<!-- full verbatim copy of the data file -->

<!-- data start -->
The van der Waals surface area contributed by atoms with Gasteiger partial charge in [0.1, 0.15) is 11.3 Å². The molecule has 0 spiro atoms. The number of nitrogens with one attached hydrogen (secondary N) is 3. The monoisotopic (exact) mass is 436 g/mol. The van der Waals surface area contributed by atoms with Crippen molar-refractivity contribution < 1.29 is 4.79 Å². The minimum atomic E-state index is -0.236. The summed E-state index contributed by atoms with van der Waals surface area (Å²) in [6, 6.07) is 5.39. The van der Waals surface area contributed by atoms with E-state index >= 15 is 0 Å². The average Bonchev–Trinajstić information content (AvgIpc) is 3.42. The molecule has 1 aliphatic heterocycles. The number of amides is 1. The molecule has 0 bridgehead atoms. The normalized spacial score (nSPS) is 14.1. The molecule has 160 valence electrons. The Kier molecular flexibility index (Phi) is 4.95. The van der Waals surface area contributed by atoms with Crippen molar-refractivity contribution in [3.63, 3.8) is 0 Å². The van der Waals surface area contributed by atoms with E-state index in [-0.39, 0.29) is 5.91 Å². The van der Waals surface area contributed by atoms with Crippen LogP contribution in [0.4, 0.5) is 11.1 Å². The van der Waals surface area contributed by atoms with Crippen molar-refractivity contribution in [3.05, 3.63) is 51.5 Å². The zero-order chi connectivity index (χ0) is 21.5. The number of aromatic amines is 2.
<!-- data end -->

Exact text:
The van der Waals surface area contributed by atoms with Gasteiger partial charge in [0.1, 0.15) is 11.3 Å². The molecule has 0 spiro atoms. The number of nitrogens with one attached hydrogen (secondary N) is 3. The monoisotopic (exact) mass is 436 g/mol. The van der Waals surface area contributed by atoms with Crippen molar-refractivity contribution < 1.29 is 4.79 Å². The minimum atomic E-state index is -0.236. The summed E-state index contributed by atoms with van der Waals surface area (Å²) in [6, 6.07) is 5.39. The van der Waals surface area contributed by atoms with E-state index >= 15 is 0 Å². The average Bonchev–Trinajstić information content (AvgIpc) is 3.42. The molecule has 1 aliphatic heterocycles. The number of amides is 1. The molecule has 0 bridgehead atoms. The normalized spacial score (nSPS) is 14.1. The molecule has 160 valence electrons. The Kier molecular flexibility index (Phi) is 4.95. The van der Waals surface area contributed by atoms with Crippen molar-refractivity contribution in [3.63, 3.8) is 0 Å². The van der Waals surface area contributed by atoms with E-state index in [-0.39, 0.29) is 5.91 Å². The van der Waals surface area contributed by atoms with Crippen LogP contribution in [0.4, 0.5) is 11.1 Å². The van der Waals surface area contributed by atoms with Crippen molar-refractivity contribution in [3.05, 3.63) is 51.5 Å². The zero-order chi connectivity index (χ0) is 21.5. The number of aromatic amines is 2.